This student writer was six decades ahead of his time!...

What's the Future of College Football?

Life magazine carried an article on college football in last Friday's issue entitled "Football is Pricing Itself Out of Business." The article stated in precise terms what has generally been acknowledged since the rise of football after the war. Football's biggest problem is that it's getting too big. "The tendency," says North Carolina's Carl Suavely, "is to dip into gate receipts to go out and get more players to build bigger and better teams, then build bigger stadiums to get bigger crowds to get more money to spend on more players to build bigger and better teams."

For the result, take a look at the rankings of the ten top football teams in the country. What do you find? Seven or eight are tax-supported institutions, the others are heavily endowed. The lone exception — Notre Dame.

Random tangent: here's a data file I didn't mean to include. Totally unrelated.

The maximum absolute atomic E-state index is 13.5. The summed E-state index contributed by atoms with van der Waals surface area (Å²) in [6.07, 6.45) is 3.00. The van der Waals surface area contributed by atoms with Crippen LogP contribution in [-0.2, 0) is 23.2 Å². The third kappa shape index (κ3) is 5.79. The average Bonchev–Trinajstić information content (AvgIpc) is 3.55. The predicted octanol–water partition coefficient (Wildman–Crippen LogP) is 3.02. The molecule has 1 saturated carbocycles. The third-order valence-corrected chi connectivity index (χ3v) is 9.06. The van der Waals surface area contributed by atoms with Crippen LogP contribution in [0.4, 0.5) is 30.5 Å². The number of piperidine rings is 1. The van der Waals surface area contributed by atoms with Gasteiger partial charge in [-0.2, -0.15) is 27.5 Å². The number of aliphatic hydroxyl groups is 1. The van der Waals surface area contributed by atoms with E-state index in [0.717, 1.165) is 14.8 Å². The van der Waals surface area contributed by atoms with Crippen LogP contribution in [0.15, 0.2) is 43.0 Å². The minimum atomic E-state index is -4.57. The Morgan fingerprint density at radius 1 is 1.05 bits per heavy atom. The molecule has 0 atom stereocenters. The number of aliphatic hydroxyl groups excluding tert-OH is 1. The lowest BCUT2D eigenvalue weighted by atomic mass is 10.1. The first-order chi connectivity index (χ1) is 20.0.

Moral: if you've got dough, you can get yourself a football team. Notre Dame didn't lose to Purdue two weeks ago. It lost to Purdue in the spring of '49 when this year's Sophomore Class was being formed. From this class were to come the ballplayers that would have to take up the slack left by such players as Hart, Martin, Sitko and the rest. Notre Dame just couldn't get good enough men. Here's an example. In the Spring of '49, a highly rated high school back in a Western state openly signified his intention of entering Notre Dame in the Fall. With this announcement, football scouts redoubled their efforts to land him for their school. He never arrived at Notre Dame. He's now at a state university in the West and is his team's outstanding player, even though only a Sophomore. In the three game's he's played so far this season, he has averaged almost nine yards per carry in pretty tough competition. His coach calls him the best back he's ever had in his coaching career, and that coach has been around for quite a number of years. This is just one instance but it's happened many times in the past and will happen many more times in the future. If this general trend keeps up, the time may not be too far away when great Notre Dame teams will be a thing of the past. The honor of playing for Notre Dame and a chance for a degree won't be enough to attract the football players Notre Dame needs to stay in the big time.

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